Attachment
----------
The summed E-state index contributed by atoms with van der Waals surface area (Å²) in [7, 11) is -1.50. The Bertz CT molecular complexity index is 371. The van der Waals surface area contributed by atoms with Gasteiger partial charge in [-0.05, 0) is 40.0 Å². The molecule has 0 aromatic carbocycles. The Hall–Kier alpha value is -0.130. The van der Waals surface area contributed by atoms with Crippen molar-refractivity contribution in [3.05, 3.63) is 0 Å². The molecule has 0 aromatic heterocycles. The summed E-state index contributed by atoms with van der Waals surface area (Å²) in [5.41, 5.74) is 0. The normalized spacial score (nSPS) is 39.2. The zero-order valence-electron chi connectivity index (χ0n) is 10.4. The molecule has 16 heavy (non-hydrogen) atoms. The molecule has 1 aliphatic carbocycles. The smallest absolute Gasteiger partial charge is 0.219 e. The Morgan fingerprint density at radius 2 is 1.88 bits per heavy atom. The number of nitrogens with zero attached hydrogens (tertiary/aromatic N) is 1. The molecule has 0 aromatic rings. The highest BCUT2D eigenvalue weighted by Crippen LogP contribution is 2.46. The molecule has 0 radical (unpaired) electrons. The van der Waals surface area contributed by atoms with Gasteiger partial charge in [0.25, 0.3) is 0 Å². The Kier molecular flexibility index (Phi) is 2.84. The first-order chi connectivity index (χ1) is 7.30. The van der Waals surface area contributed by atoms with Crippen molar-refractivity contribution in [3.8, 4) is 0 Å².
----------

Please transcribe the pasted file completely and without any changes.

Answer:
The summed E-state index contributed by atoms with van der Waals surface area (Å²) in [7, 11) is -1.50. The Bertz CT molecular complexity index is 371. The van der Waals surface area contributed by atoms with Gasteiger partial charge in [-0.05, 0) is 40.0 Å². The molecule has 0 aromatic carbocycles. The Hall–Kier alpha value is -0.130. The van der Waals surface area contributed by atoms with Crippen molar-refractivity contribution in [3.05, 3.63) is 0 Å². The molecule has 0 aromatic heterocycles. The summed E-state index contributed by atoms with van der Waals surface area (Å²) in [5.41, 5.74) is 0. The normalized spacial score (nSPS) is 39.2. The zero-order valence-electron chi connectivity index (χ0n) is 10.4. The molecule has 16 heavy (non-hydrogen) atoms. The molecule has 1 aliphatic carbocycles. The smallest absolute Gasteiger partial charge is 0.219 e. The Morgan fingerprint density at radius 2 is 1.88 bits per heavy atom. The number of nitrogens with zero attached hydrogens (tertiary/aromatic N) is 1. The molecule has 0 aromatic rings. The highest BCUT2D eigenvalue weighted by Crippen LogP contribution is 2.46. The molecule has 0 radical (unpaired) electrons. The van der Waals surface area contributed by atoms with Gasteiger partial charge in [0.25, 0.3) is 0 Å². The Kier molecular flexibility index (Phi) is 2.84. The first-order chi connectivity index (χ1) is 7.30. The van der Waals surface area contributed by atoms with Crippen molar-refractivity contribution in [3.8, 4) is 0 Å².